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How can I stay safe as I drive through a work zone?

Posted by Robert T. Karns | Feb 05, 2016 | 0 Comments

Most everyone knows it is important to reduce speed and drive carefully when proceeding through areas where road work is being done. While slowing down may be inconvenient, doing so can greatly reduce the likelihood of being in a collision.

According to statistics available on the Federal Highway Administration's website, during a recent five-year period, 85 percent of all work zone crash fatalities were motor vehicle occupants, with drivers being the most frequent victims. What's more, there were 200,000 injuries attributed to work zone accidents during the same five-year time frame.

So, what can you do to help avoid being injured in a work zone accident? Well, here are some suggestions also found on the FHWA website:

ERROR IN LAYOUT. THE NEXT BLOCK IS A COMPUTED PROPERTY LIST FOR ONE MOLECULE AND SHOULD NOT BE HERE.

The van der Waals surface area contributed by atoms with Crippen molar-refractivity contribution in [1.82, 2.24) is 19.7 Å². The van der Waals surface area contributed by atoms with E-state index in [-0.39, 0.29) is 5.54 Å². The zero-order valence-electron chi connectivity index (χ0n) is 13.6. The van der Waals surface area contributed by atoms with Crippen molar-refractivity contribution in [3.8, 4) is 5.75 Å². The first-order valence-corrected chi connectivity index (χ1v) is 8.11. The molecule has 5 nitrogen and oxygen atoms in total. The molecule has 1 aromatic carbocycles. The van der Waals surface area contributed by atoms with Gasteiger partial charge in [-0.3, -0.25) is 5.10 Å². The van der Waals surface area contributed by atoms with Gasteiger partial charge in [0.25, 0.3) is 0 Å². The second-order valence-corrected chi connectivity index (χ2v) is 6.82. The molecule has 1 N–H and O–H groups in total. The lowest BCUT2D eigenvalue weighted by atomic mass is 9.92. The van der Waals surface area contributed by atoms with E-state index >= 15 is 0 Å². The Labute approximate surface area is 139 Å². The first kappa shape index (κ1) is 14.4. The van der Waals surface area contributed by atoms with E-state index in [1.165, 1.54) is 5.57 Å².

• Merge into the correct lane as you approach a work zone. This is best done well in advance of a lane closure.
  • Comply with the posted speed limit and slow down even further if conditions dictate.
  • Be prepared for sudden hazards, such as equipment, vehicles or workers entering your lane with no warning.
  • Pay attention to traffic and road conditions. Avoid engaging in such distractions as using a cellphone or tuning the radio.
  • Allow for a safe following distance behind other vehicles.

You will always fare better by taking it easy and staying alert as you proceed with caution through a work zone. Unfortunately, rear-end collisions are the most common form of accident that occur in work zones. These collisions happen when drivers fail to react to slowed or stopped traffic. There is very little you can do to avoid being struck from behind by a distracted or otherwise negligent driver.

A severe rear-end collision could cause serious injuries. In particular, your neck and spine are especially vulnerable from such an impact. If you are ever harmed in an accident while driving through a work zone, a Rhode Island personal injury attorney may be able to help you get compensation. This could be done either by working with insurance companies, or filing a civil suit, depending on the circumstances.

About the Author

Robert T. Karns

Founding Attorney


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